By Rocks Off
By Chris Lane
By Angelica Leicht
By Corey Deiterman
By Angelica Leicht
By Corey Deiterman
By Corey Deiterman
Houston's lack of zoning has long been a source of both comfort and consternation for many round these parts. But as far as we can tell, no one has ever found musical inspiration in the fact that a day-care center and a bar can coexist peacefully within projectile-vomiting range of each other. Yet Keith Grendel says the city's Twilight Zone-ish land-use laws, or lack thereof, are some of the things that inspired him as a budding musician growing up here, and continue to influence him now as a bassist and singer in joyous pop merchants Papas Fritas, a band that appeals to tiny tots and boozehounds alike.
"It's affected me," says Grendel from band headquarters near Boston. "It's just a laid-back place. But there's a lot of energy, and you learn anything can happen there. Houston has no zoning laws. I think that's affected me. You know, in Houston you can kinda set your place there and do what you want. That rubbed off on me.It's capitalism run amok. But sometimes that's inspiring."
Grendel's carefree attitude is certainly compatible with the work of Papas Fritas, a trio that values uniqueness and fun in a world of Korn soundalikes. Formed in 1992, the band, which includes Shivika Asthana on drums and vocals and Tony Goddess on guitar and vocals, has dedicated itself to radio-friendly power pop of the variety the Beach Boys and Monkees made so special three decades previous. The Papas Fritas sound is buoyed by steady three-part harmonies, aggressive hooks and unsophisticated yet quirky lyrical content. Grendel, pencil-thin with a tuft of shaggy hair, seems himself a constant reminder of the band's fancy-free-for-all image.
Reared in the burbs off Chimney Rock, Grendel says music was integral to family living. His grandfather played violin in the Houston Symphony, and being encouraged to learn and enjoy music was always part of his upbringing. Grendel played clarinet from fifth grade through his senior year at The Kinkaid School, where he tooted and tweeted with the marching band, an irreverent bunch modeled after Rice University's MOB. "We'd make fun of the football players," says Grendel. "And I'm sure they made fun of us."
After graduating in 1990, he left for Tufts University, where he majored in bio-psychology. Grendel met his future bandmates there and began pursuing music as a hobby. Five albums later, things have gotten serious enough that daytime jobs have become the hobbies. When not touring, Goddess runs a record store and studio, and Grendel and Asthana are both Web designers. ("There's a connection between music and Web design," confides Grendel. "I think [that in] making music and doing computer graphics you use the same part of the brain. I know a lot of musicians who are Web designers.It's relatively easy to learn, and there's a big market for it.")
But it wasn't the clarinet or even Houston radio's bland palette ("Led Zeppelin, Rush, ZZ Top, you know, those bands") that stuck with Grendel. It was Houston's lack of a musical identity and centralized scene, circa 1987. "Because the scene is so isolated, there aren't many bands who've made it," says Grendel. "The concept of a rock and roll band was far away to me. There weren't a lot of role models, and I was not aware of a club scene. It's also possible I couldn't get in the clubs, really, but" His voice trails off into a laugh.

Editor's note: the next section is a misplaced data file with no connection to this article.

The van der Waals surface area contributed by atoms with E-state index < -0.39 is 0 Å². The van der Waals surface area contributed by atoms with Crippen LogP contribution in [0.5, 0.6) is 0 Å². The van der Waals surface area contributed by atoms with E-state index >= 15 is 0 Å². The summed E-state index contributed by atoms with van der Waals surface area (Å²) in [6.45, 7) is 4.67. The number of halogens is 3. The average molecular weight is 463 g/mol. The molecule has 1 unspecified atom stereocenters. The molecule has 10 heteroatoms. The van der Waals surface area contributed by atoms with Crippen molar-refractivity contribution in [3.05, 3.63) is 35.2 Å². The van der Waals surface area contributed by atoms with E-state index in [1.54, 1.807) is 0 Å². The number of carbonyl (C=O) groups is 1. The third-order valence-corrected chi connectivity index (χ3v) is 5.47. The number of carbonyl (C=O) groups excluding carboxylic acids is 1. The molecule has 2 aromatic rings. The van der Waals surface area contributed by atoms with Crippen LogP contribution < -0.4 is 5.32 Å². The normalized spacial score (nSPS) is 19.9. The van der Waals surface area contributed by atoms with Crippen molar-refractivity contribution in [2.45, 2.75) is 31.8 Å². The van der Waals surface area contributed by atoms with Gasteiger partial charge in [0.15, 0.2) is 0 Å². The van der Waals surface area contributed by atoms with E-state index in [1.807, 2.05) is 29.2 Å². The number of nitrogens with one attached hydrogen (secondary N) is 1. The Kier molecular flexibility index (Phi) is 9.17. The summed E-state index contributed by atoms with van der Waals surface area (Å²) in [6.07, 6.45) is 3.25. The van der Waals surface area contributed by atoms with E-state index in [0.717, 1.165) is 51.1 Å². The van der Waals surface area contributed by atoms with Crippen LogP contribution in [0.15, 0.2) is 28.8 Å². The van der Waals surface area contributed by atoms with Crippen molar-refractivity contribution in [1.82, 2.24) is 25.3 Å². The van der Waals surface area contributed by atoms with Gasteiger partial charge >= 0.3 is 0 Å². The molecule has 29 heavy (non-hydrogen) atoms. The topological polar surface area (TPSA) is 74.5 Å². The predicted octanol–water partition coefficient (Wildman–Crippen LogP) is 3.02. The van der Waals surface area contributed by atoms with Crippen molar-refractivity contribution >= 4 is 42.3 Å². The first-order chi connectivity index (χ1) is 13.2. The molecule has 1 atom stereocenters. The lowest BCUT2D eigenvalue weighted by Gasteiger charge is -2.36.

Hanging out at downtown coffee-cum-freak-shop No tsu oH, the picture of corporate independence in Grendel's opinion, was one of the things he did as an underager that fuels his artistic aspirations to this day. "It's one of the most inspiring places I've ever been," he says. "How someone can buy an old, beautiful building and not tear it out but recognize that beauty and try to preserve it is inspiring."
When Papas Fritas performs this week, Grendel will be home for what has become a yearly visit. (His parents still live here.) Papas Fritas will perform Thursday, March 16, at Rudyard's, 2010 Waugh. For more information, call (713)521-0521.
He's Fallen... And He Can't Get Up!
After a gig in Galveston at the Old Quarter last month, Neural Nectar's lead singer and guitarist Bobby G. was helping load equipment when he broke his right arm. One-hundred-fifty-pound Bobby G. was on his band's truck, shifting around a 65-pound monitor, when he lost his footing and crashed to the pavement below. The monitor followed, landing on his appendage and crushing it.
With no health insurance and no blood ties to anyone with the surname Kennedy or Trump, Bobby G. continues to get by with odd jobs at the Aerial Theater, where he -- when healthy-armed -- has been bartending the past three years. Whatever change he's accumulating there, though, still hasn't been enough to begin chipping away at the $1,600 bill hanging over his head. Up until now, Bobby G. says, he has just been putting off paying up.
This weekend Christmas might come early for Bobby G. Some of his friends and business associates will be holding a benefit fund-raiser at Sidecar Pub, 11202 Huffmeister. On Sunday, March 19, five bands, including Carolyn Wonderland & The Imperial Monkeys, Crash Comfort, Simpleton, Redline 7 and Deep Ella, will play from 2 p.m. till close, around 10 or 11 p.m., in the pub parking lot. Cover charge is $5. Most of the proceeds will go toward the help-Bobby-G.-pay-his-hospital-bills fund, and the rest will go to the winner of a scheduled 50-50 raffle.